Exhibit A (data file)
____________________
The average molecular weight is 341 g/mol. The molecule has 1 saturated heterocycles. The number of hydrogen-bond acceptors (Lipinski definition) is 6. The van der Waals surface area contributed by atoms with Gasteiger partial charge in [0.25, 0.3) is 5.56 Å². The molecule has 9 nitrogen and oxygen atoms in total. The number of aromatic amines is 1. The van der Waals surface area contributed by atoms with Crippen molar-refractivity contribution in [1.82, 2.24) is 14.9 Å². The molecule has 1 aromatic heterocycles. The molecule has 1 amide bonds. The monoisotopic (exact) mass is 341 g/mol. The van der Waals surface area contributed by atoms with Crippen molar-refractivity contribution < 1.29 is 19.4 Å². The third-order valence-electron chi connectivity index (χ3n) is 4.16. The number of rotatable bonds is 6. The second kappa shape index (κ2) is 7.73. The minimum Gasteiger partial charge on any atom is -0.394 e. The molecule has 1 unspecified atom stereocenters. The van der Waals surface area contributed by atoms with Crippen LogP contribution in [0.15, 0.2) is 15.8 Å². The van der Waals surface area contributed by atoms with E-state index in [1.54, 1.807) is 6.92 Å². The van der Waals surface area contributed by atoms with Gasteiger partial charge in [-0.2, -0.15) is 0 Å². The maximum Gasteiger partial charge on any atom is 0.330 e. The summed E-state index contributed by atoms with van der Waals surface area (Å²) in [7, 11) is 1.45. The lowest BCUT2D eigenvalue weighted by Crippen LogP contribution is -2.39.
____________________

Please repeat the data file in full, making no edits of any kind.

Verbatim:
The average molecular weight is 341 g/mol. The molecule has 1 saturated heterocycles. The number of hydrogen-bond acceptors (Lipinski definition) is 6. The van der Waals surface area contributed by atoms with Gasteiger partial charge in [0.25, 0.3) is 5.56 Å². The molecule has 9 nitrogen and oxygen atoms in total. The number of aromatic amines is 1. The van der Waals surface area contributed by atoms with Crippen molar-refractivity contribution in [1.82, 2.24) is 14.9 Å². The molecule has 1 aromatic heterocycles. The molecule has 1 amide bonds. The monoisotopic (exact) mass is 341 g/mol. The van der Waals surface area contributed by atoms with Crippen molar-refractivity contribution < 1.29 is 19.4 Å². The third-order valence-electron chi connectivity index (χ3n) is 4.16. The number of rotatable bonds is 6. The second kappa shape index (κ2) is 7.73. The minimum Gasteiger partial charge on any atom is -0.394 e. The molecule has 1 unspecified atom stereocenters. The van der Waals surface area contributed by atoms with Crippen LogP contribution in [0.15, 0.2) is 15.8 Å². The van der Waals surface area contributed by atoms with E-state index in [1.54, 1.807) is 6.92 Å². The van der Waals surface area contributed by atoms with Gasteiger partial charge in [-0.2, -0.15) is 0 Å². The maximum Gasteiger partial charge on any atom is 0.330 e. The summed E-state index contributed by atoms with van der Waals surface area (Å²) in [7, 11) is 1.45. The lowest BCUT2D eigenvalue weighted by Crippen LogP contribution is -2.39.